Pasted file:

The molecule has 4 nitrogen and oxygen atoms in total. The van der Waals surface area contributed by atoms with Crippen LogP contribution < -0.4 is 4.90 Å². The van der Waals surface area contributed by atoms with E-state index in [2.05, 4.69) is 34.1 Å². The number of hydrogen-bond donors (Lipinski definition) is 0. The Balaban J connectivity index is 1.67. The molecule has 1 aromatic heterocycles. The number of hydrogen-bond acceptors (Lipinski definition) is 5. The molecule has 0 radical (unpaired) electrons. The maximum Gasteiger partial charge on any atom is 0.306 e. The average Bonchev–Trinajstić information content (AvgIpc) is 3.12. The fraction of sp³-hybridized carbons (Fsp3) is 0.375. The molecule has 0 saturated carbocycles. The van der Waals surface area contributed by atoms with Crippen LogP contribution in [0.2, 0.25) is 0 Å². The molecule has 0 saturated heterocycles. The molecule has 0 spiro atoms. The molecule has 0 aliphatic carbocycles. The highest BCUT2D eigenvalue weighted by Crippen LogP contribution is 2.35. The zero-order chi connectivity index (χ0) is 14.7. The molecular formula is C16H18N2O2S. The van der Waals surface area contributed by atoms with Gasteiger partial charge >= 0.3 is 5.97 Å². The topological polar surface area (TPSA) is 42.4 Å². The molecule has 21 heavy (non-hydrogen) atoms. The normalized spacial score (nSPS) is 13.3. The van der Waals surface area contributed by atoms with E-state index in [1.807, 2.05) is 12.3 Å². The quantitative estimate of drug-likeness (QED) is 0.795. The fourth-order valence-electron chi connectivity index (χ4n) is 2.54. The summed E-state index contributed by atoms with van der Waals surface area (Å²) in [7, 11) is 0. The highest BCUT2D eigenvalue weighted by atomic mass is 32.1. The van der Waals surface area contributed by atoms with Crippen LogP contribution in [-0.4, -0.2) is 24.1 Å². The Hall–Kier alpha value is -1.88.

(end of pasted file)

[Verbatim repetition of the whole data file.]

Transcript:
The molecule has 4 nitrogen and oxygen atoms in total. The van der Waals surface area contributed by atoms with Crippen LogP contribution < -0.4 is 4.90 Å². The van der Waals surface area contributed by atoms with E-state index in [2.05, 4.69) is 34.1 Å². The number of hydrogen-bond donors (Lipinski definition) is 0. The Balaban J connectivity index is 1.67. The molecule has 1 aromatic heterocycles. The number of hydrogen-bond acceptors (Lipinski definition) is 5. The molecule has 0 radical (unpaired) electrons. The maximum Gasteiger partial charge on any atom is 0.306 e. The average Bonchev–Trinajstić information content (AvgIpc) is 3.12. The fraction of sp³-hybridized carbons (Fsp3) is 0.375. The molecule has 0 saturated carbocycles. The van der Waals surface area contributed by atoms with Crippen LogP contribution in [0.2, 0.25) is 0 Å². The molecule has 0 saturated heterocycles. The molecule has 0 spiro atoms. The molecule has 0 aliphatic carbocycles. The highest BCUT2D eigenvalue weighted by Crippen LogP contribution is 2.35. The zero-order chi connectivity index (χ0) is 14.7. The molecular formula is C16H18N2O2S. The van der Waals surface area contributed by atoms with Gasteiger partial charge >= 0.3 is 5.97 Å². The topological polar surface area (TPSA) is 42.4 Å². The molecule has 21 heavy (non-hydrogen) atoms. The normalized spacial score (nSPS) is 13.3. The van der Waals surface area contributed by atoms with E-state index in [1.807, 2.05) is 12.3 Å². The quantitative estimate of drug-likeness (QED) is 0.795. The fourth-order valence-electron chi connectivity index (χ4n) is 2.54. The summed E-state index contributed by atoms with van der Waals surface area (Å²) in [7, 11) is 0. The highest BCUT2D eigenvalue weighted by atomic mass is 32.1. The van der Waals surface area contributed by atoms with Crippen LogP contribution in [-0.4, -0.2) is 24.1 Å². The Hall–Kier alpha value is -1.88.